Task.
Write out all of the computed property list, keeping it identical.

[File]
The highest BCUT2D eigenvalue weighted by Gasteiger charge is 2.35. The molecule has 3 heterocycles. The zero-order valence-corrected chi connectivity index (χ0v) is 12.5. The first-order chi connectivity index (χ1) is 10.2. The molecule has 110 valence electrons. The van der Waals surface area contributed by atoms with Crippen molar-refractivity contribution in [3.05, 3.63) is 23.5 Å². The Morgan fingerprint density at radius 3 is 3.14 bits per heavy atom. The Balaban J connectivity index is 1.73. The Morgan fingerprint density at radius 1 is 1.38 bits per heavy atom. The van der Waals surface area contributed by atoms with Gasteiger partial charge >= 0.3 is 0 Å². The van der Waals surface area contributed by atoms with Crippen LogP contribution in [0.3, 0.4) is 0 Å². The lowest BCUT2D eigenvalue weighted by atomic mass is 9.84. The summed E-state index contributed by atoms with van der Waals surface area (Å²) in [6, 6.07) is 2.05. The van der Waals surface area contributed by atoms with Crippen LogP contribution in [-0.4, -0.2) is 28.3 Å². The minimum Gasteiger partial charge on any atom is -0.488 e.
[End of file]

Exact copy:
The highest BCUT2D eigenvalue weighted by Gasteiger charge is 2.35. The molecule has 3 heterocycles. The zero-order valence-corrected chi connectivity index (χ0v) is 12.5. The first-order chi connectivity index (χ1) is 10.2. The molecule has 110 valence electrons. The van der Waals surface area contributed by atoms with Crippen molar-refractivity contribution in [3.05, 3.63) is 23.5 Å². The Morgan fingerprint density at radius 3 is 3.14 bits per heavy atom. The Balaban J connectivity index is 1.73. The Morgan fingerprint density at radius 1 is 1.38 bits per heavy atom. The van der Waals surface area contributed by atoms with Gasteiger partial charge >= 0.3 is 0 Å². The van der Waals surface area contributed by atoms with Crippen LogP contribution in [0.3, 0.4) is 0 Å². The lowest BCUT2D eigenvalue weighted by atomic mass is 9.84. The summed E-state index contributed by atoms with van der Waals surface area (Å²) in [6, 6.07) is 2.05. The van der Waals surface area contributed by atoms with Crippen LogP contribution in [-0.4, -0.2) is 28.3 Å². The minimum Gasteiger partial charge on any atom is -0.488 e.